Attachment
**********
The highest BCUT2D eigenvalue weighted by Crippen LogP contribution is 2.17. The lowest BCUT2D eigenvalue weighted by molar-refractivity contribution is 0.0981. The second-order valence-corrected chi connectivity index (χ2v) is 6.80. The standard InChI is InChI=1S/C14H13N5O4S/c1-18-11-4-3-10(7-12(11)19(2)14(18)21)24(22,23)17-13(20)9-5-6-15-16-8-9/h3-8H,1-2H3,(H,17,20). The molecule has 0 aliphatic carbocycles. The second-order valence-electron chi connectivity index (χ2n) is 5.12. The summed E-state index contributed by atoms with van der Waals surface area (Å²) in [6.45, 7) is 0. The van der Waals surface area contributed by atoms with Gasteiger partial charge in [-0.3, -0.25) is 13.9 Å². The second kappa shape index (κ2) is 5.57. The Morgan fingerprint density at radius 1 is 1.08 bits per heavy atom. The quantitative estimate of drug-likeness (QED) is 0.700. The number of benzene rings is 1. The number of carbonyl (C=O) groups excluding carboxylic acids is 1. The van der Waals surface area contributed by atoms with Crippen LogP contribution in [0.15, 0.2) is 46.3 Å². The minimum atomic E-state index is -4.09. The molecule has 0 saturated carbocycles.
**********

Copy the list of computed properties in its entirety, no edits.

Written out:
The highest BCUT2D eigenvalue weighted by Crippen LogP contribution is 2.17. The lowest BCUT2D eigenvalue weighted by molar-refractivity contribution is 0.0981. The second-order valence-corrected chi connectivity index (χ2v) is 6.80. The standard InChI is InChI=1S/C14H13N5O4S/c1-18-11-4-3-10(7-12(11)19(2)14(18)21)24(22,23)17-13(20)9-5-6-15-16-8-9/h3-8H,1-2H3,(H,17,20). The molecule has 0 aliphatic carbocycles. The second-order valence-electron chi connectivity index (χ2n) is 5.12. The summed E-state index contributed by atoms with van der Waals surface area (Å²) in [6.45, 7) is 0. The van der Waals surface area contributed by atoms with Gasteiger partial charge in [-0.3, -0.25) is 13.9 Å². The second kappa shape index (κ2) is 5.57. The Morgan fingerprint density at radius 1 is 1.08 bits per heavy atom. The quantitative estimate of drug-likeness (QED) is 0.700. The number of benzene rings is 1. The number of carbonyl (C=O) groups excluding carboxylic acids is 1. The van der Waals surface area contributed by atoms with Crippen LogP contribution in [0.15, 0.2) is 46.3 Å². The minimum atomic E-state index is -4.09. The molecule has 0 saturated carbocycles.